Wednesday, May 3, 2017, 7:00 pm – 8:30 pm
Session 1: Industry Information
Wednesday, May 10, 2017, 7:00 pm – 8:30 pm
Session 2: Business-to-Customer Market Research
Wednesday, May 17, 2017, 7:00 pm – 8:30 pm
Session 3: Business-to-Business Market Research
SBRC Interview: Austin Dean of Collective Metrics
Steve: How did you start in your entrepreneurial endeavors?
Austin: I started my first business as an undergrad. It was a computer repair business. I knew nothing about computers, but I found a couple of computer science students who were interested in earning a couple dollars on the side.
We started going door-to-door, in dorms and apartments, asking if people were having computer issues with which they needed help. With no forms or anything, people would hand us their laptop. Then we'd go back to my apartment and try to fix these computers.
It started out as word of mouth business. Eventually, we were getting phone calls in the middle of the night because people's computers were crashing. It all ended up imploding because my CS students graduated. I lost my workforce overnight. In the end it combusted, but we did that for a year and a half and made a bit of money. That was my first foray.
S: Did you have an impetus for that?
A: I started that first businesses because I took a class in school, specifically an entrepreneurship class at GVSU. This was 2007; there was no entrepreneurship program like there is now.
S: What other projects were you involved in?
A: I also helped start Failure:Lab, a storytelling event where people focus on their most memorable brushes with failure, in grad school. They approached me with the idea and we just started going with it. We didn't seek out any business support at the time, but I was confident with my prior experiences I could make it happen.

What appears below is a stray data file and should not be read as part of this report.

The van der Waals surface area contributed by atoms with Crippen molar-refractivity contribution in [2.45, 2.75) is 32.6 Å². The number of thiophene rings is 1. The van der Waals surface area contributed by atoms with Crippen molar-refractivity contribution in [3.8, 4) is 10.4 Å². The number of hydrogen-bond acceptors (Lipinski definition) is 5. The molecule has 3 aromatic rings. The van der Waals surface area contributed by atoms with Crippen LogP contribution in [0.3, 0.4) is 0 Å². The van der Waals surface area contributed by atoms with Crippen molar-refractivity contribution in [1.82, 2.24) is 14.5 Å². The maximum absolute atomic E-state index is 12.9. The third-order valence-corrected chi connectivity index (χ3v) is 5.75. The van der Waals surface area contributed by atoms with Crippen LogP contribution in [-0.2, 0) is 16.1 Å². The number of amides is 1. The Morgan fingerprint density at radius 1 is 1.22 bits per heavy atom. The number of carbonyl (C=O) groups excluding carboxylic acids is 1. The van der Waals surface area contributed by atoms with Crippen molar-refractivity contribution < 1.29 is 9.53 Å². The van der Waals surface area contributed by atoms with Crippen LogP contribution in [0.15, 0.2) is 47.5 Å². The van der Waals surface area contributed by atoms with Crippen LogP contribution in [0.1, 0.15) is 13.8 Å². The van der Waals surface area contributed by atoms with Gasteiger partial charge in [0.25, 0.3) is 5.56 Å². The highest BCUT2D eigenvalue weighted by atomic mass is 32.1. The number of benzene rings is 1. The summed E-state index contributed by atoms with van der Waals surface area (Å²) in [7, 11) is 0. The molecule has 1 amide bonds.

I helped run that company for four years before I did a partner buyout, which was amicable. That’s still running, and they've expanded into a global company.
S: Tell me about the company you're working on now.
A: A few years down the line, I had worked in consulting, helping other startups get going. I decided I wanted to start a third company of my own: Collective Metrics, an online platform for assessing project and program performance.
I was doing a consulting project for GVSU, trying to map out GVSU's community engagement. Collective Metrics was born out of that project.
I had worked in economic development for awhile, and the hardest thing was always data. Our data wasn't as clean as it could be, and information was duplicated everywhere. It was a nightmare. I knew we needed to make data collection and retrieval a more streamlined process.
I got in touch with a developer, I had a friend in Columbus who could work with databases. We signed the paperwork and we got going, and now we’re here.
S: How many organizations are currently using it?
A: A couple hundred. They're mostly Midwest, concentrated in Michigan. We have a couple of partners in New York and a couple in Memphis. The rest are in Chicago and Michigan.
S: What were the big challenges you faced with Collective Metrics?
A: The biggest hurdle is that we're out in front of the issue. This blend of network plus business analysis tools, no one has done this before. That's what makes it special, but it's also what makes people uncomfortable with it.
In your head, a social network is supposed to do one thing, and your enterprise tools are supposed to do another thing, and Collective Metrics is a combination of those. So it requires a lot of education and time to onboard people. It’s a big learning curve.